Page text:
• Formaldehyde emissions consistently increase for all ethanol blends compared to E0 by approximately 20 percent. (DOE 2009a).
  • NOx emissions increased by 50-75 percent for non-road engines operated with E10 and E15 ethanol blends compared to E0 (DOE 2009a).
  • Ethanol emissions are twice as high for E15 as E10 (DOE 2009a). Ethanol is converted to acetaldehyde in the atmosphere such that ethanol emissions contribute to acetaldehyde pollution with all the concomitant health effects (U.S. EPA 2009b).

The DOE study demonstrated an average of 15 percent reduction of CO emissions for E10 compared to E0. However, no further CO reduction was observed with E15 (DOE 2009a). Moreover, extensive research and testing carried out by the California Environmental Protection Agency Air Resources Board indicates that there might be better alternatives than ethanol or other oxygenate additives for reducing vehicle emissions, including CO emissions (CARB 2008).

Ethanol Fuel Blends Damage Non-Road Engines

Hundreds of millions of non-road engines are used across the country, including leaf blowers and line trimmers, lawn mowers, boat motors, chain saws, jet skis, snowmobiles, generators, and small tractors.

Ethanol fuels may cause many small engines to emit more hazardous air pollutants and ozone generators such as hydrocarbons and nitrogen oxides (American Lung Association 2009; Sahu 2009). The DOE study noted that NOx emissions increased by 50-75 percent for small engines operated on E10 and E15 ethanol blends (DOE 2009a) compared to plain gasoline.

Moreover, as indicated by the growing body of data, operation of small engines on ethanol fuel blends would likely lead to both performance and safety problems. Unlike modern cars, small engines lack an oxygen sensor feedback control and are unable to compensate for higher oxygen content in ethanol-containing fuels. As a result, engines operate under "lean" or oxygen-rich conditions, which leads to engine overheating. Higher temperatures were detected for non-road engines operated on every level of ethanol in fuel (E10, E15 and E20) in the DOE study.

Using an inappropriate fuel mix would impact the longevity of the engine and pose a hazard to the person operating it (Drevna 2009; Holshouser 2009; Johnson 2008; Oregon State Marine Board 2009; Outdoor Power Equipment Institute (OPEI) 2009; Williams 2008; U.S. EPA 1995).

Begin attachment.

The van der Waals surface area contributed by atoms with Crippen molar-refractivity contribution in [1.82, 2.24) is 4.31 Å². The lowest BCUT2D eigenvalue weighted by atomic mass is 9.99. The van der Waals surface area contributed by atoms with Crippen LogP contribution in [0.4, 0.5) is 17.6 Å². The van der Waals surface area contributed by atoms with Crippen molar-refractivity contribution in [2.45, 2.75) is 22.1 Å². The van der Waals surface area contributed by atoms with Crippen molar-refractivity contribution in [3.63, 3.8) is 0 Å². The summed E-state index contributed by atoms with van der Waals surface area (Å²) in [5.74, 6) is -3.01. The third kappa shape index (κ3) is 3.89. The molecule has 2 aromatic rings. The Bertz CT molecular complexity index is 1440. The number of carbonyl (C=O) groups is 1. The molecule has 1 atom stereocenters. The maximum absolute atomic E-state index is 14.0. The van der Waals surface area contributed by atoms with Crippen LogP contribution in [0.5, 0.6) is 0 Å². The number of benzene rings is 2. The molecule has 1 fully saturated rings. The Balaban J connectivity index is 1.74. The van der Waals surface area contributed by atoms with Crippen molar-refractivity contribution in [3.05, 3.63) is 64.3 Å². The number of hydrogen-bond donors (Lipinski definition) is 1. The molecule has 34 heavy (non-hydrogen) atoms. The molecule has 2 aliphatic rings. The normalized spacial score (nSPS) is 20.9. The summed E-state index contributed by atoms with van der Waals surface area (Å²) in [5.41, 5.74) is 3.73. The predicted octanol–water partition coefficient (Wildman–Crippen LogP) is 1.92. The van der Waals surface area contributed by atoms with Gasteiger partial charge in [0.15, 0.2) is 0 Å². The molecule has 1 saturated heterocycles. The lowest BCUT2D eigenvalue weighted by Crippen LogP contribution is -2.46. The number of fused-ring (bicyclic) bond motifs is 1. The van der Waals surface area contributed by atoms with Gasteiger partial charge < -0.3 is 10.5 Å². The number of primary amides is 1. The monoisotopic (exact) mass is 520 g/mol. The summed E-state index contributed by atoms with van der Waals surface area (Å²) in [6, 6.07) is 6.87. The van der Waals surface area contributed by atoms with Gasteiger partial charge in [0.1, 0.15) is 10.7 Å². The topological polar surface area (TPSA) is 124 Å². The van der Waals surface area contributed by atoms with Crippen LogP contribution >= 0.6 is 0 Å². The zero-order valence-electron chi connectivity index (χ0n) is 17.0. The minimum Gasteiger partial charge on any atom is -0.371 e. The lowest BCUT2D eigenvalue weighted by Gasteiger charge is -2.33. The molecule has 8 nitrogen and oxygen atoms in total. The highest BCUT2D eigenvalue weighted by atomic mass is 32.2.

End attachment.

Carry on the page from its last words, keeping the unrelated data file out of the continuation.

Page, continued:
With its initial testing of a small sample of currently sold non-road engines, the DOE study identified serious risks to the engine user (DOE 2009a). Three handheld trimmers demonstrated faster idle speed and experienced unintentional clutch engagement when operated on E15 and E20 (DOE 2009b). Small engines also experienced "missing" and "stalling" during operation on ethanol blends. Similar problems could occur in chainsaws, posing a risk to limb and life of the operator. As DOE reported, "small engines such as those in lawn mowers and lawn tractors, generators, line trimmers, chainsaws, and other similar equipment are open-loop engines, in that exhaust-sensing feedback is not used to control the fueling rate. Open-loop engines are commonly air-cooled and customarily operate in the fuel-rich regime to achieve cooler combustion temperatures. With a fixed fueling calibration, [increased ethanol content leads] to a higher combustion temperature and hence higher component temperatures" (DOE 2009a).

This theoretical analysis was borne out by findings that small engine exhaust temperatures rose between 10°C and 50°C from E0 to E15 blend fuel and between 20°C and 70°C from E0 to E20 blend fuel (DOE 2008a). These problems occurred for all levels of ethanol tested.

More Testing Is Needed

The data currently available on the effects of ethanol blends indicate a potential for severe effects on human and environmental health. Comprehensive assessment of ethanol fuel impact on air quality should consider air emissions from all stages of fuel production, transportation, and combustion. In addition, more testing is required to determine fuel compatibility with the current vehicle fleet, such as effects on catalyst durability, materials compatibility and driveability.

A DOE report has pointed out that "the U.S. legacy fleet is too diverse to predict E15/E20 impacts from the limited available data" (Bechtold 2007).

Until we have much more extensive scientific data and analysis, consumer safety, public health, and environmental protection may be at risk from premature adoption of mid-level ethanol blends. In light of the significant gaps in information to substantiate the safety of ethanol in fuel at levels exceeding 10 percent, EWG urges EPA to deny this waiver and uphold the Clean Air Act provisions designed to protect human health and the environment.


Olga V. Naidenko, Ph.D., Senior Scientist
Jane Houlihan, MSCE, Vice President for Research
Environmental Working Group
1436 U street, NW, Suite 100
Washington, DC 20009